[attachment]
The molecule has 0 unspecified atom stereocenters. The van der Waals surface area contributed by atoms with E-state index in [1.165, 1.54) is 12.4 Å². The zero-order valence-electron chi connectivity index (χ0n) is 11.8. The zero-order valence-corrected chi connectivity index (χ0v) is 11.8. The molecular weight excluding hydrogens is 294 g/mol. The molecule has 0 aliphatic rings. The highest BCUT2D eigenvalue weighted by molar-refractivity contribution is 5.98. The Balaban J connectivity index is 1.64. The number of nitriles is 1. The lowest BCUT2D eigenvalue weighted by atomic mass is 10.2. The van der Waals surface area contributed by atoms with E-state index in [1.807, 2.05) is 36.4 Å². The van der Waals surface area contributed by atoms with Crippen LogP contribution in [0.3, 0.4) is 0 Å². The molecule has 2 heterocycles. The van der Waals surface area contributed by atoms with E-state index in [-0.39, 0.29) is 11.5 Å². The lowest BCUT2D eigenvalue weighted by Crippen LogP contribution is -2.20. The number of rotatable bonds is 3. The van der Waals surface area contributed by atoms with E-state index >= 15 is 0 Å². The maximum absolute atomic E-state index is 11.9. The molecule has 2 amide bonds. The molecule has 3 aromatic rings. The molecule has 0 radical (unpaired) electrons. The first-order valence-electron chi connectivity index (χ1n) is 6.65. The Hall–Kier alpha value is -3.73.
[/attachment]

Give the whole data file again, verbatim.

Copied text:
The molecule has 0 unspecified atom stereocenters. The van der Waals surface area contributed by atoms with E-state index in [1.165, 1.54) is 12.4 Å². The zero-order valence-electron chi connectivity index (χ0n) is 11.8. The zero-order valence-corrected chi connectivity index (χ0v) is 11.8. The molecular weight excluding hydrogens is 294 g/mol. The molecule has 0 aliphatic rings. The highest BCUT2D eigenvalue weighted by molar-refractivity contribution is 5.98. The Balaban J connectivity index is 1.64. The number of nitriles is 1. The lowest BCUT2D eigenvalue weighted by atomic mass is 10.2. The van der Waals surface area contributed by atoms with E-state index in [1.807, 2.05) is 36.4 Å². The van der Waals surface area contributed by atoms with Crippen LogP contribution in [0.3, 0.4) is 0 Å². The molecule has 2 heterocycles. The van der Waals surface area contributed by atoms with E-state index in [-0.39, 0.29) is 11.5 Å². The lowest BCUT2D eigenvalue weighted by Crippen LogP contribution is -2.20. The number of rotatable bonds is 3. The van der Waals surface area contributed by atoms with E-state index >= 15 is 0 Å². The maximum absolute atomic E-state index is 11.9. The molecule has 2 amide bonds. The molecule has 3 aromatic rings. The molecule has 0 radical (unpaired) electrons. The first-order valence-electron chi connectivity index (χ1n) is 6.65. The Hall–Kier alpha value is -3.73.